FILED: January 30, 2002

IN THE COURT OF APPEALS OF THE STATE OF OREGON

In the Matter of the Compensation of
Virgil Adamson, Jr., Claimant.

BCI COCA COLA BOTTLING CO.,

Petitioner,

v.

VIRGIL ADAMSON, JR.,

Respondent.

00-002964; A112732

Judicial Review from Workers' Compensation Board.

Argued and submitted December 13, 2001.

Jerald P. Keene argued the cause for petitioner. With him on the briefs was Reinisch, MacKenzie, Healey, Wilson & Clark, P.C.

Patrick Cougill argued the cause for respondent. With him on the brief was Welch, Bruun & Green.

Before Landau, Presiding Judge, and Brewer and Schuman, Judges.

BREWER, J.

Affirmed.

BREWER, J.

Employer seeks review of an order of the Workers' Compensation Board holding that, although employer failed to pay claimant benefits for permanent partial disability (PPD) within the time prescribed by the Department of Consumer and Business Services' (DCBS) administrative rule, OAR 436-060-0150(7), (1) employer is not required to pay a penalty or attorney fees, because it had a legitimate doubt as to its liability and did not unreasonably resist payment of compensation. We affirm.

The facts are straightforward and not in dispute. On March 13, 2000, DCBS issued an order on reconsideration awarding claimant benefits for time loss and 21 percent PPD. Claimant requested a hearing and sought a penalty and attorney fees for employer's failure to pay the PPD award within the time prescribed by OAR 436-060-0150(7). On the date the Board received claimant's hearing request, employer paid the compensation due; thus, the only issue remaining before the administrative law judge (ALJ) was the penalty and attorney fees. The ALJ determined that employer had failed to pay compensation when due as required by the rule and assessed both a penalty and attorney fee. Employer appealed the ALJ's decision to the Board, which agreed with the ALJ's determination that employer had not timely paid compensation but reversed the assessment of the penalty and attorney fees.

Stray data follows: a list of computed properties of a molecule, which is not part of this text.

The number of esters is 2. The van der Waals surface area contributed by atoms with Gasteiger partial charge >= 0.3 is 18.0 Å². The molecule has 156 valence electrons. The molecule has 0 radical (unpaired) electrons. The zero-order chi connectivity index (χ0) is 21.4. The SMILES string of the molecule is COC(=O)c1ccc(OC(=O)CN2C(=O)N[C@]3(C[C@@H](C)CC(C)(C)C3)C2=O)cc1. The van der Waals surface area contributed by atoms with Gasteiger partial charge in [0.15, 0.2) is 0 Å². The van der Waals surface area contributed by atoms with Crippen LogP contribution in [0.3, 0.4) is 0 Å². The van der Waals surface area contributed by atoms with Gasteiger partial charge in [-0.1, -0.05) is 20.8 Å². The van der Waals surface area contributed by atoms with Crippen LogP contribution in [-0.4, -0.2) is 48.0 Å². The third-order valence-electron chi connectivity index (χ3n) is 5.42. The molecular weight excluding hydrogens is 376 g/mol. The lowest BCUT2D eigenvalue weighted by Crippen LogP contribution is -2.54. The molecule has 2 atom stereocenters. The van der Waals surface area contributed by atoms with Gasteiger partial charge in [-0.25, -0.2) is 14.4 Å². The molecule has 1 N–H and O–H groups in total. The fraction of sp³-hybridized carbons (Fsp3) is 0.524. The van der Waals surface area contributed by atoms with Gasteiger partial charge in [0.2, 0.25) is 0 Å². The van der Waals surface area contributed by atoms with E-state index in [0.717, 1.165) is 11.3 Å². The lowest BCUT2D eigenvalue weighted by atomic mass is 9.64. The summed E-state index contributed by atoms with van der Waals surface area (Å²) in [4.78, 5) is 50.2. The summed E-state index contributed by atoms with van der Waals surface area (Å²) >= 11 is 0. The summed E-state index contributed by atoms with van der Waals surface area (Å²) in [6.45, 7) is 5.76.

In its petition for judicial review, employer asserts that, despite its ultimate success before the Board, the Board's conclusion that employer had violated the administrative rule was erroneous and poses significant problems for litigants in the workers' compensation field. Specifically, employer asserts that the Board erred in (1) holding that DCBS's order on reconsideration awarding PPD was a "department order" that triggered the timely payment provisions of OAR 436-060-0150(7); (2) determining that the payment of benefits was not stayed pursuant to ORS 656.313(1) pending claimant's appeal of DCBS's order; and (3) failing to address whether the administrative rule is inconsistent with ORS 656.313(1), which stays payment of compensation on an employer's filing of a request for hearing on a reconsideration order. Employer contends that judicial review is necessary to correct the broad adverse effect of the Board's erroneous conclusions. (2) Claimant has not filed a cross-petition for review.

The only issue before the Board was employer's contention that the ALJ erred in assessing a penalty and attorney fees against employer. Assuming, without deciding, that the Board erred in holding that employer's payment of benefits for PPD was untimely, any error was harmless in light of the Board's ultimate determination reversing the ALJ's assessment of a penalty and attorney fees.

Affirmed.


1. OAR 436-060-0150(7) provides, in part:

"Permanent disability and fatal benefits shall be paid no later than the 30th day after:

"* * * * *

"(c) The date of any department order which orders payment of compensation for [PPD]. A request for reconsideration of a determination order does not stay payment of [PPD] compensation ordered;

"(d) The date any litigation order authorizing [PPD] becomes final[.]"

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2. In particular, employer argues that

"[t]his case involves one of those situations where the Workers' Compensation Division of [DCBS] * * * interprets its own processing rules in one way, generating an accepted course of practice in the system that is suddenly thrown into doubt by a contrary interpretation by the Workers' Compensation Board. Now the matter requires judicial review so the industry can react by adjusting its payment procedures or seeking Department revisions to the rules."

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